- 7-25-19. Bacon’s Rebellion. New Front In Dominion’s War Against Competition. “So to review the three fronts: 1) Dominion has cut off transfers of its customers to two competitive suppliers offering a renewable product and asserts to the SCC they are operating illegally, 2) continues to contest efforts by medium size retail customers to aggregate enough load to depart the monopoly, and 3) is working hard to offer a lower-priced alternative to those customer who already have enough load to leave. One question common to all of the cases is whether customers who choose to remain with Dominion, or who have no choice under the law, end up hit with additional costs because the others have left or because the large users will have this new, lower-cost rate alternative. That is the reason the SCC has cited for denying most petitions by retailers for aggregation of their load.”
A June 15, 2019 article in Forbes discusses a new International Monetary Fund study showing that USD$5.2 trillion was spent globally on fossil fuel subsidies in 2017, an increase of a half-trillion dollars over 2015. The increase is despite nations worldwide committing to a reduction in carbon emissions and implementing renewable energy through the Paris Agreement, and despite renewable energy production becoming cheaper.
“The study includes the negative externalities caused by fossil fuels that society has to pay for, not reflected in their actual costs. In addition to direct transfers of government money to fossil fuel companies, this includes the indirect costs of pollution, such as healthcare costs and climate change adaptation. By including these numbers, the true cost of fossil fuel use to society is reflected.”
The article notes that “analysis of the inefficiency of fossil fuel subsidies is illustrated best by the United States’ own expenditure: the $649 billion the US spent on these subsidies in 2015 is more than the country’s defense budget and 10 times the federal spending for education. When read in conjunction with a recent study showing that up to 80% of the United States could in principle be powered by renewables, the amount spent on fossil fuel subsidies seems even more indefensible.”
Read the full article here.
Fracking Endgame: Locked Into Plastics, Pollution, and Climate Chaos is a new report from Food and Water Watch. It focuses on three key industries that are both benefiting from and helping to drive the fracking boom in the US: “the petrochemical and plastics industries that use natural gas liquids as a key feedstock for their manufacturing; gas exporters building liquefied natural gas (LNG) terminals to ship gas overseas; and natural gas-fired power plants.” The report discusses the expanding and “symbiotically profitable business alliance with the fracking industry”:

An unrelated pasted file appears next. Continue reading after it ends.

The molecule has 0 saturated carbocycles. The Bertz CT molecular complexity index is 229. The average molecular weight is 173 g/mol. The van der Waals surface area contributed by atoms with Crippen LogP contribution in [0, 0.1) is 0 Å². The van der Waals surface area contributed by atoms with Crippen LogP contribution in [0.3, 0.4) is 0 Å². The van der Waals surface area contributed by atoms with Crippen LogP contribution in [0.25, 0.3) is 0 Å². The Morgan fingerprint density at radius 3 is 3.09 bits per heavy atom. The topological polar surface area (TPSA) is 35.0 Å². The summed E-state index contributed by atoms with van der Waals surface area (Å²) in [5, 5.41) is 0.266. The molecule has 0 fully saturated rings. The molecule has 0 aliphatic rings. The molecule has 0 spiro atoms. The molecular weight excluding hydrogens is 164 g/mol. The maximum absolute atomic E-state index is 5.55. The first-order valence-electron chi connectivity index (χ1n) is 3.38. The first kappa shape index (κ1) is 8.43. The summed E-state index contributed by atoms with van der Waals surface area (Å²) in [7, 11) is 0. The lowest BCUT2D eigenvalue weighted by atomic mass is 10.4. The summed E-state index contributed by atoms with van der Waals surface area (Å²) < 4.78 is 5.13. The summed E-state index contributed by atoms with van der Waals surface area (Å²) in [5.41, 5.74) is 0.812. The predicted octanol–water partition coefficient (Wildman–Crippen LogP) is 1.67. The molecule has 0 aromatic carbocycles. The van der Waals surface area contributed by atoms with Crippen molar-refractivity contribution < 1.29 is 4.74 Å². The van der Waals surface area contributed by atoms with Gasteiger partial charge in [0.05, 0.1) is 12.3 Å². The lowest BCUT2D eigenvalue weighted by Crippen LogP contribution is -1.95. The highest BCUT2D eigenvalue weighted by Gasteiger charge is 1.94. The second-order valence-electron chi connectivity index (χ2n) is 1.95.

- Proliferation of plastics plants to capitalize on fracking
- Pushing natural gas exports to raise domestic prices
- Wave of new fracked gas-fired power plants
The report’s covering letter from Food and Water Watch’s Executive Director, Wenonah Hauter, notes, “But perhaps most alarming was the mounting evidence of fracking’s impact on our climate. Natural gas, touted as a ‘bridge fuel’ to a clean energy future, was actually helping to tip the scales of climate stability past the point of no return. Fracked gas was found to be a climate killer.”
A new report released by Oil Change International makes the case that gas is not a ‘bridge fuel’ to a safe climate. As the global climate crisis intensifies and gas production and consumption soars, it is clearer than ever that gas is not a climate solution. Leaking methane along the gas supply chain has been at the center of the debate around the climate impact of gas, but it’s far from the only issue at stake. There are five additional reasons why gas cannot form a bridge to a clean energy future, even if methane leakage is addressed.